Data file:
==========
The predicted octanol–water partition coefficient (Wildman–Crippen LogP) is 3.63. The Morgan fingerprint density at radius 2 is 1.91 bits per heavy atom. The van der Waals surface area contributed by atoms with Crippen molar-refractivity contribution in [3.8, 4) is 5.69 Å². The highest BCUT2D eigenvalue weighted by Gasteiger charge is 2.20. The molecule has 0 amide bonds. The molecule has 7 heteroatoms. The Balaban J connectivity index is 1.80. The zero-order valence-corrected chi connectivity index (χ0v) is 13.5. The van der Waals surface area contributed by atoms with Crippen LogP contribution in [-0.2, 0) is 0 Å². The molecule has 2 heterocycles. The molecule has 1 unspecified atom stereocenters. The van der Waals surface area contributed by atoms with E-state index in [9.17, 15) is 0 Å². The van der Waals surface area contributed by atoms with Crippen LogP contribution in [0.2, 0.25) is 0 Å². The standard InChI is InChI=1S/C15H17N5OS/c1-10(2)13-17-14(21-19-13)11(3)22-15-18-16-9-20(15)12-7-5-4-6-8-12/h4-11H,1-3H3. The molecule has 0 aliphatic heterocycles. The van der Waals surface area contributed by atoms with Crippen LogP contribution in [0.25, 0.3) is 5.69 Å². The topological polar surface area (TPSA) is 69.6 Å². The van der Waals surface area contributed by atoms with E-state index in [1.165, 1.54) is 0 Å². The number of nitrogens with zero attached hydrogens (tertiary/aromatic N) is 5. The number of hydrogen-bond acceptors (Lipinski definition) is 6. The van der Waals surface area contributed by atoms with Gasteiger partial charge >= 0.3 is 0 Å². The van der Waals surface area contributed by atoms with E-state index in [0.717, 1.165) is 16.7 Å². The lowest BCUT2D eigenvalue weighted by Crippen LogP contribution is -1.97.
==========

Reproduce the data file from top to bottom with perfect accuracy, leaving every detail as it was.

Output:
The predicted octanol–water partition coefficient (Wildman–Crippen LogP) is 3.63. The Morgan fingerprint density at radius 2 is 1.91 bits per heavy atom. The van der Waals surface area contributed by atoms with Crippen molar-refractivity contribution in [3.8, 4) is 5.69 Å². The highest BCUT2D eigenvalue weighted by Gasteiger charge is 2.20. The molecule has 0 amide bonds. The molecule has 7 heteroatoms. The Balaban J connectivity index is 1.80. The zero-order valence-corrected chi connectivity index (χ0v) is 13.5. The van der Waals surface area contributed by atoms with Crippen LogP contribution in [-0.2, 0) is 0 Å². The molecule has 2 heterocycles. The molecule has 1 unspecified atom stereocenters. The van der Waals surface area contributed by atoms with E-state index in [9.17, 15) is 0 Å². The van der Waals surface area contributed by atoms with Crippen LogP contribution in [0.2, 0.25) is 0 Å². The standard InChI is InChI=1S/C15H17N5OS/c1-10(2)13-17-14(21-19-13)11(3)22-15-18-16-9-20(15)12-7-5-4-6-8-12/h4-11H,1-3H3. The molecule has 0 aliphatic heterocycles. The van der Waals surface area contributed by atoms with Crippen LogP contribution in [0.25, 0.3) is 5.69 Å². The topological polar surface area (TPSA) is 69.6 Å². The van der Waals surface area contributed by atoms with E-state index in [1.165, 1.54) is 0 Å². The number of nitrogens with zero attached hydrogens (tertiary/aromatic N) is 5. The number of hydrogen-bond acceptors (Lipinski definition) is 6. The van der Waals surface area contributed by atoms with Gasteiger partial charge >= 0.3 is 0 Å². The van der Waals surface area contributed by atoms with E-state index in [0.717, 1.165) is 16.7 Å². The lowest BCUT2D eigenvalue weighted by Crippen LogP contribution is -1.97.